• SIPs provide you the benefit of Rupee Cost Averaging (...Through SIP, you invest a fixed amount every month, irrespective of the market movements. As the investment happens on a regular basis, you get an opportunity to invest at various market levels. So when the markets fall, you buy more units with the same amount; while if the market trends higher, you buy less units and simultaneously the value of your existing units grow. So in the long run your cost of buying is averaged out and your Average Cost per Unit may work out to be lesser than the Average Price per Unit.)

  • You can start your SIP with a One-Time Instruction (...Along with a cheque for the first transaction, you need to fill a one-time instruction form called SIP Instruction form through ECS/Direct Debit, which needs to be submitted only once. Post activation of your SIP instruction, the money can be deducted on a regular basis from your bank account and invested in the respective mutual fund scheme.)

Now let's take an example to see how SIP works...
...Suppose you have Rs 1.2 Lakh in your bank account, you may easily split your investment over a period of 12 months and invest Rs 10,000 per month in the mutual fund scheme through SIP...

SIP vs.Lump-Sum
Month S&P BSE Sensex Systematic Investment Plan Lump-Sum
Investment
Amt. (Rs)
Units Market
Value (Rs)
Investment
Amt. (Rs)
Units Market Value
(Rs)
15-Jan-2013 19,987 10,000 0.50 10,000 120,000 6.00 120,000
15-Feb-2013 19,468 10,000 0.51 19,740 - - 116,886
15-Mar-2013 19,428 10,000 0.51 29,699 - - 116,642
15-Apr-2013 18,358 10,000 0.54 38,064 - - 110,219
15-May-2013 20,213 10,000 0.49 51,911 - - 121,358
17-Jun-2013 19,326 10,000 0.52 59,632 - - 116,032
15-Jul-2013 20,034 10,000 0.50 71,819 - - 120,286
16-Aug-2013 18,598 10,000 0.54 76,670 - - 111,663
16-Sep-2013 19,742 10,000 0.51 91,387 - - 118,533
15-Oct-2013 20,548 10,000 0.49 105,114 - - 123,367
18-Nov-2013 20,851 10,000 0.48 116,665 - - 125,187
16-Dec-2013 20,660 10,000 0.48 125,595 - - 124,039
15-Jan-2014 21,289 120,000 6.08 129,425 120,000 6.00 127,821
Returns (XIRR)     14.80%   6.52%
(Source: ACE MF, PersonalFN Research)
(The above scenario is shown for illustration purpose only. The actual scenario may differ from the above illustration. Past performance may or may not result in future.)

Say if this was a scenario in the beginning of C.Y. 2013 and, as can be seen in the table, if you invested this money in equities or in S&P BSE Sensex over a period of 12 months in C.Y. 2013; then with the same amount of money, the investments via SIP would have helped you accumulate more number of units than your lump sum investment. We can see that the value of your one-time investment of Rs 1,20,000 was in the negative for a while due to the downside market movement, while simultaneously SIPs helped you accumulate more units. As a result your investment via SIP would have delivered returns better than the lump sum investment. However this is just an example of how SIPs can help you benefit even from market volatility. It is not necessary that SIPs outperform lump sum investment every time; but they do help you with disciplined investment and rupee cost averaging that help you steadily create wealth in the long run.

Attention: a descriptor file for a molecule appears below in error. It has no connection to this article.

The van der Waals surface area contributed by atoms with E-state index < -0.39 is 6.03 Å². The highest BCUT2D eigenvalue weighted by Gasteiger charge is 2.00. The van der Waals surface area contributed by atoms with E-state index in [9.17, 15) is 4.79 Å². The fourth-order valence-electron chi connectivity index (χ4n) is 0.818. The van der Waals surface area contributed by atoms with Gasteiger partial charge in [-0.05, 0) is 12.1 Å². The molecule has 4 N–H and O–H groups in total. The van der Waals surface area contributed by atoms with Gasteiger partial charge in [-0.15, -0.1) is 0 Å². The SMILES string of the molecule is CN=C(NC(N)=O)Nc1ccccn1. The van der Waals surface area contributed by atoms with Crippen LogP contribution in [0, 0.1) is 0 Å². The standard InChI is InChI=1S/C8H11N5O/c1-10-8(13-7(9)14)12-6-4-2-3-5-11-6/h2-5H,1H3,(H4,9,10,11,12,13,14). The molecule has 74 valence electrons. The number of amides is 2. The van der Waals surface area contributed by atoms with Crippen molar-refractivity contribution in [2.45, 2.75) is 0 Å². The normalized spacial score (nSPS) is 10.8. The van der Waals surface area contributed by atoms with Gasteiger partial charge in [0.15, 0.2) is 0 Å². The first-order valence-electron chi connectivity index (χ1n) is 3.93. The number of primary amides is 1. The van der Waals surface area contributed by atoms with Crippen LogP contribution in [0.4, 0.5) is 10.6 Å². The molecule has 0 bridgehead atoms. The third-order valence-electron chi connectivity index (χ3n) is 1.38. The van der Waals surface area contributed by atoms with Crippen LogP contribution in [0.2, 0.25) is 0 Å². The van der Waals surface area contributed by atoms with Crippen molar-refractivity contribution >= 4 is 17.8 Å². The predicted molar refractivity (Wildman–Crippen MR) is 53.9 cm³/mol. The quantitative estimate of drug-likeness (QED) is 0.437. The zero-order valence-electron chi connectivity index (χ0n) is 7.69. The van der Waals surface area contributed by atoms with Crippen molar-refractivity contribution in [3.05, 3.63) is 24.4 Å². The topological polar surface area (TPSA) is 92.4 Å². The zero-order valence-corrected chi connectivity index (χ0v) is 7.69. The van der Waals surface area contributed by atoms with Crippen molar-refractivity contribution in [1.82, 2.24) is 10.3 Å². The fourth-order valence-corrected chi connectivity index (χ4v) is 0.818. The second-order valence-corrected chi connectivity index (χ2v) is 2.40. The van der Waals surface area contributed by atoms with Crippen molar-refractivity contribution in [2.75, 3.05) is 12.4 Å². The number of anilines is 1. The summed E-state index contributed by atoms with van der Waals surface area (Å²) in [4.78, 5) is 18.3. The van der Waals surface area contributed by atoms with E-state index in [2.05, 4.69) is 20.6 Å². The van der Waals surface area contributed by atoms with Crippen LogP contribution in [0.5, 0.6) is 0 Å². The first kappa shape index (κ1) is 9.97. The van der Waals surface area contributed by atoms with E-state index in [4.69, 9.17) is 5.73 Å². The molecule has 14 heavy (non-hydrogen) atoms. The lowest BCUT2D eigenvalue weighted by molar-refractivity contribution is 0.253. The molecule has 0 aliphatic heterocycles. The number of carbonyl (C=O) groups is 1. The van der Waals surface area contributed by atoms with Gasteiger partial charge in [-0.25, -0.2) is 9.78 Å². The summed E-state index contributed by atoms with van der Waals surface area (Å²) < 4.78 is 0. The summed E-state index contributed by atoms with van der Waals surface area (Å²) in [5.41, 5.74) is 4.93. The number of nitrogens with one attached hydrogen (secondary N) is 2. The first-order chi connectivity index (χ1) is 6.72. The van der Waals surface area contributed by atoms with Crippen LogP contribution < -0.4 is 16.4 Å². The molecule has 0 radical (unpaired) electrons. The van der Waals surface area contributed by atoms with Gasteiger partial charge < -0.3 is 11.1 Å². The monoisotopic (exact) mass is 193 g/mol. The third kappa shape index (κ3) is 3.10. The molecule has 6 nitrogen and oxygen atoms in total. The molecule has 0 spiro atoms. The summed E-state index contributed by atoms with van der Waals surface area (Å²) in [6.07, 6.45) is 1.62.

(The next mode of investing that we would like to explain is...)


Systematic Transfer Plan (STP)

(Though less popular, STP is an advanced version of SIP, which functions with a similar objective... so let's see what makes STP different from SIP...)

  • STP helps in gradually investing a large corpus in a selected asset class (...Like SIPs, STPs help you invest gradually in a selected asset class like equities. But unlike SIP, in STP the investor initially invests in less risky liquid funds that may offer better returns, and over time gradually or systematically transfer a certain amount from the scheme to another scheme which may be an equity fund from the same fund house.)

  • (So can we say...) STP is a relatively safer investment method than lump sum investment and may prove to be a higher yielding method than SIP investment (...As all your money is not invested directly in risky asset class, STP may turn out to be a relatively safe investment strategy. Moreover, it also provides you with an opportunity to put the idle money in your bank's savings account

  • (So if used sensibly...) STPs can be a smart financial planning tool (...that can help you utilise your corpus towards meeting your long term financial goals.)

  • STPs provide you with the benefit of Rupee Cost Averaging (...Like SIPs, STPs too help you invest on a regular basis at various market levels. So when the markets fall, you buy more units with the same amount; while if the market trends higher, you buy less units and simultaneously the value of your existing units grow.

  • You can start your STP with a Single Mandate (...So as an investor, you need to give a single mandate to the fund house to periodically and systematically transfer a certain amount from one scheme to another. While you need to draw the cheque in favour of the initial scheme, you should mention, in the STP application form, the name of the secondary scheme where you wish to transfer the money, along with the amount and period. The fund house will process the transactions as per your instructions.)